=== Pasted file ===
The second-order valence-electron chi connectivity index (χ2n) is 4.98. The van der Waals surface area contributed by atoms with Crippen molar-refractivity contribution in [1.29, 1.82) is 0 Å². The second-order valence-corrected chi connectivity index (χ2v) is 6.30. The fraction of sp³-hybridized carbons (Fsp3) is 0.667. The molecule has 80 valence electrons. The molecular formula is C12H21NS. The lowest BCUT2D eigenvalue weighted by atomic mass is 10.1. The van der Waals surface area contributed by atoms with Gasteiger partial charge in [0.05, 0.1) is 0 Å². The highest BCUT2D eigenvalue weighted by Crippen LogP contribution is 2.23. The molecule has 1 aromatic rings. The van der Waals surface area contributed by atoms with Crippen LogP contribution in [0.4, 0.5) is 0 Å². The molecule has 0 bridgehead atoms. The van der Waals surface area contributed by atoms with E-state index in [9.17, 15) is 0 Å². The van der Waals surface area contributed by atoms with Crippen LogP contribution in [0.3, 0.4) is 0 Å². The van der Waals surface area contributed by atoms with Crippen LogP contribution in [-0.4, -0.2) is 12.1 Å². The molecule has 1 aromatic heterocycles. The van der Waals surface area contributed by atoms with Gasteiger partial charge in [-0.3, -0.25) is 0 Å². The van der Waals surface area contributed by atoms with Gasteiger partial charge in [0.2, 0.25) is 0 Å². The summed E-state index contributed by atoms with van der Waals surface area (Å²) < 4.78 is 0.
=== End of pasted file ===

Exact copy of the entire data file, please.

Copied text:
The second-order valence-electron chi connectivity index (χ2n) is 4.98. The van der Waals surface area contributed by atoms with Crippen molar-refractivity contribution in [1.29, 1.82) is 0 Å². The second-order valence-corrected chi connectivity index (χ2v) is 6.30. The fraction of sp³-hybridized carbons (Fsp3) is 0.667. The molecule has 80 valence electrons. The molecular formula is C12H21NS. The lowest BCUT2D eigenvalue weighted by atomic mass is 10.1. The van der Waals surface area contributed by atoms with Gasteiger partial charge in [0.05, 0.1) is 0 Å². The highest BCUT2D eigenvalue weighted by Crippen LogP contribution is 2.23. The molecule has 1 aromatic rings. The van der Waals surface area contributed by atoms with Crippen LogP contribution in [0.4, 0.5) is 0 Å². The molecule has 0 bridgehead atoms. The van der Waals surface area contributed by atoms with E-state index in [9.17, 15) is 0 Å². The van der Waals surface area contributed by atoms with Crippen LogP contribution in [0.3, 0.4) is 0 Å². The van der Waals surface area contributed by atoms with Crippen LogP contribution in [-0.4, -0.2) is 12.1 Å². The molecule has 1 aromatic heterocycles. The van der Waals surface area contributed by atoms with Gasteiger partial charge in [-0.3, -0.25) is 0 Å². The van der Waals surface area contributed by atoms with Gasteiger partial charge in [0.2, 0.25) is 0 Å². The summed E-state index contributed by atoms with van der Waals surface area (Å²) < 4.78 is 0.